Niven, Larry and Matthew Joseph Harrington. The Goliath Stone. New York: Tor Books, 2013. ISBN 978-0-765-33323-0.
This novel is a tremendous hoot which the authors undoubtedly had great fun writing and readers who know what's going on may thoroughly enjoy while others who don't get it may be disappointed. This story, which spans a period from 5 billion years before the present to A.D. 2052 chronicles the expansion of sentient life beyond the Earth and humankind's first encounter with nonhuman beings. Dr. Toby Glyer, pioneer in nanotechnology, arranges with a commercial space launch company to send a technologically opaque payload into space. After launch, it devours the orbital stage which launched it and disappears. Twenty-five years later, a near-Earth asteroid is detected as manoeuvring itself onto what may be a collision course with Earth, and fears spread of Glyer's asteroid retrieval mission, believed to involve nanotechnology, having gone horribly wrong.

Meanwhile, distinctly odd things are happening on Earth: the birth rate is falling dramatically, violent crime is way down while suicides have increased, terrorism seems to have come to an end, and test scores are rising everywhere. Athletes are shattering long-established records with wild abandon, and a disproportionate number of them appear to be American Indians. Glyer and space launch entrepreneur May Wyndham sense that eccentric polymath William Connors, who they last knew as a near-invalid a quarter century earlier, may be behind all of this, and soon find themselves inside Connors' secretive lair.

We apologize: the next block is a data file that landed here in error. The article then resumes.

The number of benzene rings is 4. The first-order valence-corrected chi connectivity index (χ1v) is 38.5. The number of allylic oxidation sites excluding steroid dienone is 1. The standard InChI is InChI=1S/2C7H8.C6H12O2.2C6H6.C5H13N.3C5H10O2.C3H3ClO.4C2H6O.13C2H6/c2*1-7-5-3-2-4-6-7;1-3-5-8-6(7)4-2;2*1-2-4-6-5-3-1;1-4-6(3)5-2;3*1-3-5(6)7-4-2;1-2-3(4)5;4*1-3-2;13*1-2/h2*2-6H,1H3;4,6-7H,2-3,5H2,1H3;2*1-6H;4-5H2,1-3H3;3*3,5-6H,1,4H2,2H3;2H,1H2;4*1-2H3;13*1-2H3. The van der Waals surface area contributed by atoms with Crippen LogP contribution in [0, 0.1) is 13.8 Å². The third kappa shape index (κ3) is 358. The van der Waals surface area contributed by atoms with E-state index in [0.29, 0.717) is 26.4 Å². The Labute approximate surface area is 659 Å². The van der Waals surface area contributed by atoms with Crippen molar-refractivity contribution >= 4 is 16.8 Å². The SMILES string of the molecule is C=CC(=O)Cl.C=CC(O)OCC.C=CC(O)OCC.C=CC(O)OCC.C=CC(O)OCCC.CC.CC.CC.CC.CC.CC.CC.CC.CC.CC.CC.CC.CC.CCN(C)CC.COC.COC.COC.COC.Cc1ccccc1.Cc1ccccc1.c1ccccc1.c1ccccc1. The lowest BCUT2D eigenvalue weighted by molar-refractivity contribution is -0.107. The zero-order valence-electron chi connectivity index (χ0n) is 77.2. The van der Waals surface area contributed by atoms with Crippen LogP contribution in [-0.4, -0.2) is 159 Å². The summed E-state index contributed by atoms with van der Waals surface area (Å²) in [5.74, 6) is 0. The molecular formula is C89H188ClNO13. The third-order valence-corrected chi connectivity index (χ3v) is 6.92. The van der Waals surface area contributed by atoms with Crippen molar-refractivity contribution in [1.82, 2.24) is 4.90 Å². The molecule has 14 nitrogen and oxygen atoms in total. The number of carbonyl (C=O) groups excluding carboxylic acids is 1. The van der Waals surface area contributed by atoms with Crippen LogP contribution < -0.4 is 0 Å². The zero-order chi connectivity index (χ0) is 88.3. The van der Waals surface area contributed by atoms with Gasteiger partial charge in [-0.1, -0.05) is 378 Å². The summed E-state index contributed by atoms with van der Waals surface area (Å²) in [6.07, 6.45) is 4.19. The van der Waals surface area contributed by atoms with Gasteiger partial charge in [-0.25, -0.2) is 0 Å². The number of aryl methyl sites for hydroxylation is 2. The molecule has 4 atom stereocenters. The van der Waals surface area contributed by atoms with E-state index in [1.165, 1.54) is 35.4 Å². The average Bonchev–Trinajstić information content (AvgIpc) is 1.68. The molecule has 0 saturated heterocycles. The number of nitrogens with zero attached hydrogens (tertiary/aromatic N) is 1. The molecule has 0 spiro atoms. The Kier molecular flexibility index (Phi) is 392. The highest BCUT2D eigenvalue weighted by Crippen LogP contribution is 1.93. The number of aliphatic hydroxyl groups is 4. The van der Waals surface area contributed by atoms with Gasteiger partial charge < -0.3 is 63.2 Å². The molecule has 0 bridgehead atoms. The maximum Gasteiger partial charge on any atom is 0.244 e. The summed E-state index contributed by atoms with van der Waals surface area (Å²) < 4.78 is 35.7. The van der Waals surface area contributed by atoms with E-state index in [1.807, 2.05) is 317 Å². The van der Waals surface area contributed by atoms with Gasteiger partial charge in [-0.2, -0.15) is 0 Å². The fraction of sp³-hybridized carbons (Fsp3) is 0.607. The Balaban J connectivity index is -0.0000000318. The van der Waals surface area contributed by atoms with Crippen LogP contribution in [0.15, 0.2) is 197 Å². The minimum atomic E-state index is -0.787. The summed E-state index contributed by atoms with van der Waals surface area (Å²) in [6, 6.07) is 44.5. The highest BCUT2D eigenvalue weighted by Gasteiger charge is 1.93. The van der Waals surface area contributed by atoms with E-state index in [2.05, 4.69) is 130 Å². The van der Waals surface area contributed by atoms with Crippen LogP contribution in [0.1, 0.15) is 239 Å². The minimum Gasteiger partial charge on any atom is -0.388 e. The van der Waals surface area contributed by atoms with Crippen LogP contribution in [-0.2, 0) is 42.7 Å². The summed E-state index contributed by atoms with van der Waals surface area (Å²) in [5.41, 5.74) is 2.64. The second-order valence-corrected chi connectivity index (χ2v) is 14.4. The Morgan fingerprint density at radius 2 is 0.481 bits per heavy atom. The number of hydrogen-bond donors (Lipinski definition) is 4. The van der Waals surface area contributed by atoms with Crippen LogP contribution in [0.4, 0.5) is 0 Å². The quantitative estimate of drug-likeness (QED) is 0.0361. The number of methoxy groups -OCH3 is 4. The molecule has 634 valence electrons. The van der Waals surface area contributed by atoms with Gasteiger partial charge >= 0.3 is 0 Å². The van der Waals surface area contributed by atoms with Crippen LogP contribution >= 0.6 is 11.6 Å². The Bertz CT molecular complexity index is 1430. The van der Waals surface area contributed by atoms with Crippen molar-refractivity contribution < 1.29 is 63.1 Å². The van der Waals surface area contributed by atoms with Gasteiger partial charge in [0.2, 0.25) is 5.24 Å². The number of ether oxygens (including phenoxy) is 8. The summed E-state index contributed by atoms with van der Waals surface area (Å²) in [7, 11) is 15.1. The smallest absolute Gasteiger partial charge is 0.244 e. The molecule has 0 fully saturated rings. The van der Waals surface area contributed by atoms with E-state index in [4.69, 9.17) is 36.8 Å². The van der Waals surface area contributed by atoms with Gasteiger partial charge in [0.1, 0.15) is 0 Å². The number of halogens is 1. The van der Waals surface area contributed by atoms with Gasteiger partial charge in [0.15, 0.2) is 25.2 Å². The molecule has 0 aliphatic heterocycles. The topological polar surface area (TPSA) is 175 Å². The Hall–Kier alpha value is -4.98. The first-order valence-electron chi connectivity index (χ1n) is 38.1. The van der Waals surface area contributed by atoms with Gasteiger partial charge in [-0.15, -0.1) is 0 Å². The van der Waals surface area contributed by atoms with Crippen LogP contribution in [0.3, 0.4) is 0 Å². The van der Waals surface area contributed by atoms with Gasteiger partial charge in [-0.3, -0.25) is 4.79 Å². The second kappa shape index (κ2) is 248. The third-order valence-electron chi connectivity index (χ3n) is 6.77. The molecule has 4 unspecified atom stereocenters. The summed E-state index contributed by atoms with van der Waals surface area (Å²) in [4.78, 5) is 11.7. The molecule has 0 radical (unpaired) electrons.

This is an homage to golden age science fiction where an eccentric and prickly genius decides to remake the world and undertakes to do so without asking permission from anybody. The story bristles with dozens if not hundreds of references to science fiction and fandom, many of which I'm sure I missed. For example, “CNN cut to a feed with Dr. Wade Curtis, self-exiled to Perth when he'd exceeded the federal age limit on health care.” Gentle readers, start your search engines!

If you're looking for “hard” science fiction like Niven's “Known Space”, this is not your book. For a romp through the near future which recalls the Skylark novels of “Doc” Smith, with lots of fannish goodies and humourous repartee among the characters, it's a treat.

October 2013 Permalink